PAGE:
Victims of cyberstalking take more self-protective measures,
pay higher out-of-pocket costs to combat the problem and experience greater
fear over time than traditional stalking victims, said Matt Nobles of Sam
Houston State University.
Nobles, along with Bradford Reyns of Weber State University,
Kathleen Fox of Arizona State University and Bonnie Fisher of the University of
Cincinnati, recently published "Protection Against Pursuit: A Conceptual
and Empirical Comparison of Cyberstalking and Stalking Victimization Among a
National Sample" in Justice Quarterly. The study compares the similarities
and differences in experiences reported by victims of stalking and
While a precise definition of cyberstalking is elusive, one
common definition is repeated harassment or threats facilitated by technology,
including electronic communication using the Internet, e-mail and social media.
What the study found
The study found that while victims of both stalking and
cyberstalking use many similar self-protective behaviours, a greater proportion
of cyberstalking victims reported that they had to take time off; change or
quit a job or school; avoid relatives, friends or holiday celebrations; and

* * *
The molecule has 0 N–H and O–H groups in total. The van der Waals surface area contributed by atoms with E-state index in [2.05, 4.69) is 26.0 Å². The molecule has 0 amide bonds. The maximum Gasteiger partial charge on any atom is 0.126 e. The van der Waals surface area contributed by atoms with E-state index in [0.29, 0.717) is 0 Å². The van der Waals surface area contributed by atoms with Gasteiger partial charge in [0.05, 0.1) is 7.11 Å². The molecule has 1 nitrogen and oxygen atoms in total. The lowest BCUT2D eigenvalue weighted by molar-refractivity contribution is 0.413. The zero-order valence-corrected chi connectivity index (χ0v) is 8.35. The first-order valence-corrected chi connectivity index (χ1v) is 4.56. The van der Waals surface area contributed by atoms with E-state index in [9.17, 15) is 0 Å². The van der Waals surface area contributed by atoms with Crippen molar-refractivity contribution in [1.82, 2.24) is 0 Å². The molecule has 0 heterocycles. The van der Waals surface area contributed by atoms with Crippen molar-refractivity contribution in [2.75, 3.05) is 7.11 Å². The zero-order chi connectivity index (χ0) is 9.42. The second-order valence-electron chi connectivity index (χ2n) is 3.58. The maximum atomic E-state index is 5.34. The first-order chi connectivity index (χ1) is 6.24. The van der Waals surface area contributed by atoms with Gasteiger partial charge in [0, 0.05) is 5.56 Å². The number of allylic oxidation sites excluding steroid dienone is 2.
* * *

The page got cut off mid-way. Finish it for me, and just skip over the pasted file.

change their email address when compared to victims of traditional stalking.
The financial costs associated with victimisation, which
could include legal fees, property damage, child care costs, moving expenses or
a change in phone number, were also much higher for cyberstalking victims, with
an average dollar value of more than $1 200 spent compared to about $500 for
traditional stalking victims.
Finally, there were interesting differences in how stalking
and cyberstalking victims responded to their experiences. Fear at the onset of
victimization was related to adopting self-protective behaviors for both
groups, but fear over time was associated with adopting more self-protective
behaviours for cyberstalking victims only. This suggests that the stalking
episode may provoke an immediate reaction for many victims, while the
cyberstalking condition tends to build and becomes more severe over time.
The research was based on the 2006 Supplemental
Victimization Survey from the National Criminal Crime Victimization Survey,
which explored stalking as part of a national sample conducted by the US Census
Bureau to identify the extent and characteristics of crime in a given year. The
2006 Supplement was the most current data available for analysis.
70% of victims were
In addition to the differential impact on victims, the study
also revealed differences between age and gender of cyberstalking versus
stalking victims. In cases of stalking, approximately 70% of the victims were
women, while female victims only represented 58% in cyberstalking cases. In addition,
the average age for stalking victims in the sample was 40.8 years old, while
cyberstalking victims averaged 38.4 years old.
As an emergent crime type, the cyberstalking study can be
used by professionals and state legislatures to better understand the causes
and consequences of cyberstalking and how the crime can be addressed in the
criminal justice system.